'Better Representation' of Risks, Benefits of Research Biopsies Needed in Clinical Trial Protocols
“Because a research biopsy represents an invasive procedure with finite risk and generally no direct benefit to the patient, ethical concerns over the use of research biopsies, especially mandatory biopsies, have been raised,” noted Michael J. Overman, MD, of The University of Texas MD Anderson Cancer Center, Houston, TX.
“...Some researchers have argued there is a ‘moral obligation to include correlative biopsies in appropriate clinical trials,' whereas others have argued the use of mandatory biopsies is appropriate when supported by a strong scientific rationale and adequate informed consent. Opinions are clearly divided, and at present, the Eastern Cooperative Oncology Group requires all research biopsies conducted on clinical trials to be optional.”
Dr. Overman and colleagues identified 57 therapeutic trials from an interventional radiology database in which image-guided research biopsies were performed from January 1, 2005 to October 2010; 38 (67%) required at least one mandatory biopsy. Data were extracted and analyzed from study protocols and informed consents and any procedural complications recorded.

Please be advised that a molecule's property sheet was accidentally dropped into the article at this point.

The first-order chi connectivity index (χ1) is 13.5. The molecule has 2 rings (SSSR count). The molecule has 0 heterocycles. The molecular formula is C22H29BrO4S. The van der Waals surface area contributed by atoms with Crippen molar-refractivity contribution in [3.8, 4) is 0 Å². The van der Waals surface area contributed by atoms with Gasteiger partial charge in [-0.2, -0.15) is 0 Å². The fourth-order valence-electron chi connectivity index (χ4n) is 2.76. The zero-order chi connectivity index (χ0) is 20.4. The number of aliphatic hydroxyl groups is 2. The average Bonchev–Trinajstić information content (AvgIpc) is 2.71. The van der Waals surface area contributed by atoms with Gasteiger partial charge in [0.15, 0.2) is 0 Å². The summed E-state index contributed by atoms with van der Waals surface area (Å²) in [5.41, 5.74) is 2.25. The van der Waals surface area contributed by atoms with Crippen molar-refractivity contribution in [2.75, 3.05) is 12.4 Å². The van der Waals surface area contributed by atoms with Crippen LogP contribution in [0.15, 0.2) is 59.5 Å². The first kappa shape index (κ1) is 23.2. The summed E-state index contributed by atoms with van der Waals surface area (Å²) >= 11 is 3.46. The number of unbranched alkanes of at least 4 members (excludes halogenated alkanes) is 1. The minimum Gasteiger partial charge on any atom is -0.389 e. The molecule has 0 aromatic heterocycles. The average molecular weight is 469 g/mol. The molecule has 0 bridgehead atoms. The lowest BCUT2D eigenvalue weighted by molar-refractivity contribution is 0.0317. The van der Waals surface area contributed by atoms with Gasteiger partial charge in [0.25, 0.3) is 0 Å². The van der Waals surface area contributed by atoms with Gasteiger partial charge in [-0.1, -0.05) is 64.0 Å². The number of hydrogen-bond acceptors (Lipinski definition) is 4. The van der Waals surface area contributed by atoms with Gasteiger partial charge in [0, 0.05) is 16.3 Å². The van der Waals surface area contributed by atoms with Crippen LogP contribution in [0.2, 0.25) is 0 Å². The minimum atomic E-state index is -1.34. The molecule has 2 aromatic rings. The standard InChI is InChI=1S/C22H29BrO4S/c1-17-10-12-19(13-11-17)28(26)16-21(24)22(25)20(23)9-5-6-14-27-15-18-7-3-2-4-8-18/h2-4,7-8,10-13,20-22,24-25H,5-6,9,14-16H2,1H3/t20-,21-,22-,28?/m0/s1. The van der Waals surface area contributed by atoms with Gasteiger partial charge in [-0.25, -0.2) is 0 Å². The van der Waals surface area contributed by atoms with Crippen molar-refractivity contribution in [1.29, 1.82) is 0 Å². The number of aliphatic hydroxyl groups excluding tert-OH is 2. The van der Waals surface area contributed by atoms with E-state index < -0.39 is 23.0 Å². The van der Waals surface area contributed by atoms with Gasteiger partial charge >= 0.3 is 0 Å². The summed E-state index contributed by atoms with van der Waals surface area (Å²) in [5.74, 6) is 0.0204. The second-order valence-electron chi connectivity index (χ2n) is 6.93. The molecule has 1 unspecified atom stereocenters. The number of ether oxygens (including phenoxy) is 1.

Analysis of the research biopsy tumor tissue was a study end point in 95% of trials, they found. “The primary indication for a research biopsy was for integral biomarker analysis in 32% and for correlative science in 68% of trials.” Of the trials, statistical analysis that included the biopsy tumor tissue was mentioned in 26%, was described as exploratory in 51%, and not mentioned in 23%. “For studies with mandatory biopsies, biopsy was an eligibility criterion in 71% of trials, and a statistical justification for the research biopsy sample size was present in 50% of trials.”
Of the 576 patients included in the trial, 745 research biopsies were performed. “Overall and major complication rates for intrathoracic and abdominal/pelvic solid organ biopsies were 17.1% (36 of 211 biopsies) and 1.6% (three of 189 biopsies), respectively. Site-stratified research biopsy–related risks were discussed in five consents,” they noted.
An accompanying editorial noted, “the work by Overman et al helps us focus on the most relevant questions we should be debating regarding not if, but how best to pursue, meaningful science within a strong ethical foundation in oncology.”